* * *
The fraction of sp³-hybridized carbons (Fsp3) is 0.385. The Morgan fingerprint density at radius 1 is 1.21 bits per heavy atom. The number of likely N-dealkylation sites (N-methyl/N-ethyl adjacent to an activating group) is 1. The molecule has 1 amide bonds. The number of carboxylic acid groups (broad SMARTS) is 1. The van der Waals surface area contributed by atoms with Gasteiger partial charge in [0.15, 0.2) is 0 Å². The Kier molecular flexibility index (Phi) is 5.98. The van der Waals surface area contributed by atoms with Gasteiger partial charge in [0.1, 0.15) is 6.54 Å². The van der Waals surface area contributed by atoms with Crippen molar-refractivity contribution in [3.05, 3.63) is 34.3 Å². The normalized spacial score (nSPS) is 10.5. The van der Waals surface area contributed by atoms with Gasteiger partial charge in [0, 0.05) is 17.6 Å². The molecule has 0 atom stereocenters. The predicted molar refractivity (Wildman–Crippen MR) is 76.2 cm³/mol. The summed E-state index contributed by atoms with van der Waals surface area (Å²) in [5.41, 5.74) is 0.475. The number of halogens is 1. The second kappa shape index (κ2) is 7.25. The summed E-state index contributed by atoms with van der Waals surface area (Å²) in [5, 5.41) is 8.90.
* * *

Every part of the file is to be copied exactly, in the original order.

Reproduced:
The fraction of sp³-hybridized carbons (Fsp3) is 0.385. The Morgan fingerprint density at radius 1 is 1.21 bits per heavy atom. The number of likely N-dealkylation sites (N-methyl/N-ethyl adjacent to an activating group) is 1. The molecule has 1 amide bonds. The number of carboxylic acid groups (broad SMARTS) is 1. The van der Waals surface area contributed by atoms with Gasteiger partial charge in [0.15, 0.2) is 0 Å². The Kier molecular flexibility index (Phi) is 5.98. The van der Waals surface area contributed by atoms with Gasteiger partial charge in [0.1, 0.15) is 6.54 Å². The van der Waals surface area contributed by atoms with Crippen molar-refractivity contribution in [3.05, 3.63) is 34.3 Å². The normalized spacial score (nSPS) is 10.5. The van der Waals surface area contributed by atoms with Gasteiger partial charge in [0, 0.05) is 17.6 Å². The molecule has 0 atom stereocenters. The predicted molar refractivity (Wildman–Crippen MR) is 76.2 cm³/mol. The summed E-state index contributed by atoms with van der Waals surface area (Å²) in [5.41, 5.74) is 0.475. The number of halogens is 1. The second kappa shape index (κ2) is 7.25. The summed E-state index contributed by atoms with van der Waals surface area (Å²) in [5, 5.41) is 8.90.